I'm Rob West. This is where God's word intersects with your financial life. And hey, let me take an opportunity to encourage you to consider a gift to MoneyWise Media. We do what we do every day, bringing you this broadcast. Our team of MoneyWise coaches, our app developers, our content writers and creators, all of that is as a direct result of your generous support. And first, let me say thanks to so many of you who support us on a regular basis. If you haven't considered supporting MoneyWise Media and you consider yourself a part of the MoneyWise family, I just ask that you prayerfully consider it.

This may not be the right season. We certainly want you to give to your local church first. But if you would prayerfully consider a gift, we'd certainly appreciate it, especially as we head into the summer months.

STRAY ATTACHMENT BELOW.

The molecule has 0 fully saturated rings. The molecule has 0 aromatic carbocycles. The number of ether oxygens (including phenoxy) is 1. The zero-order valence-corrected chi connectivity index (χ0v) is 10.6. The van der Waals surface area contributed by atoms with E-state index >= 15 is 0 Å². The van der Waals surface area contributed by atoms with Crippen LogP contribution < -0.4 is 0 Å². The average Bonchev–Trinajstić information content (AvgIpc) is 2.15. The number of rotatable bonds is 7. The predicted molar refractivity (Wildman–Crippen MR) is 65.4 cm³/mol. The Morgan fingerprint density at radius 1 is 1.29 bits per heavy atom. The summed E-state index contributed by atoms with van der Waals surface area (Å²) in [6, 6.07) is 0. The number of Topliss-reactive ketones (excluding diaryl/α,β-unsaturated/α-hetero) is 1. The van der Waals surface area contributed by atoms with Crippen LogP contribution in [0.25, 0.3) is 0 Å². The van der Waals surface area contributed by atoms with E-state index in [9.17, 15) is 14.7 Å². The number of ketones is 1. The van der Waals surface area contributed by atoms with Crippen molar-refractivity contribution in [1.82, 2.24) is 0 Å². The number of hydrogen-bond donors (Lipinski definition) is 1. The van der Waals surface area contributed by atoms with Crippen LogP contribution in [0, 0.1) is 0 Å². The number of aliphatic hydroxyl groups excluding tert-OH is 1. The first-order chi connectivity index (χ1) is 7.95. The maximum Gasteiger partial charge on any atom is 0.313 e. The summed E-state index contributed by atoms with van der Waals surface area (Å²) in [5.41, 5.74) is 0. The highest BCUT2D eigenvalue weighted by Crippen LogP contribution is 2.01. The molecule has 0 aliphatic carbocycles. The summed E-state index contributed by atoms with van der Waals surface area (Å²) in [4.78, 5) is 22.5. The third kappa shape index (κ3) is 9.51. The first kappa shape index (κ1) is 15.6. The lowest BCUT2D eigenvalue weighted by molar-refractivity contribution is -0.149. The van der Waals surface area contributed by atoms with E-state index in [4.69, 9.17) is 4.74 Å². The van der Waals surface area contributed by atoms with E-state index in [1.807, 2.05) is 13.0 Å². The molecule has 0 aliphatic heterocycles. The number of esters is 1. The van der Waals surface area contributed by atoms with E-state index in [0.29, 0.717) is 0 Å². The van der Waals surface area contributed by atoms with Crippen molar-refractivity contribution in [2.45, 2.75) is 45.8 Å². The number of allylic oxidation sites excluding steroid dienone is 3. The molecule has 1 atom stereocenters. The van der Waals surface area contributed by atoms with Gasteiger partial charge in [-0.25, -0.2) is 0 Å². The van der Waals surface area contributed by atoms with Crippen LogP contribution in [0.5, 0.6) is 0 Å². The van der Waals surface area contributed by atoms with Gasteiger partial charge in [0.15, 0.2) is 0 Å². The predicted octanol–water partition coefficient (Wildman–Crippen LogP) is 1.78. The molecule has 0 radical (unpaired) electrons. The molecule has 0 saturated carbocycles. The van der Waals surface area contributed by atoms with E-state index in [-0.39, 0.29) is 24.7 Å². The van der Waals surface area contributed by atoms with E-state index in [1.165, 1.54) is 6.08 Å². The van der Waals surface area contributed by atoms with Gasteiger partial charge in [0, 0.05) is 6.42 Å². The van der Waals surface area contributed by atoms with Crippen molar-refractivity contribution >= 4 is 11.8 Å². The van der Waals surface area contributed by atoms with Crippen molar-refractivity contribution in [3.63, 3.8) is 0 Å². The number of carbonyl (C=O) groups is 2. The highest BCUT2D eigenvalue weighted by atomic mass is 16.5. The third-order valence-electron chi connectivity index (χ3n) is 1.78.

Here's how you can give securely and quickly. Just head over to our website, Click the donate button. Again, and click donate. Back to the phones to Parrish, Florida. Sean, how can we help you today?

Hi, I have two related questions. First of all, I understand there's a new law affecting beneficiary IRAs. My dad passed away in 2015 and I inherited an IRA from him and I don't know if I need to liquidate that. I've heard something about that. Secondly, we do tithe on the RMD that we take out from that each year, but we haven't tithed on the whole amount that we inherited. So I just wanted to see if you had any biblical red flags there.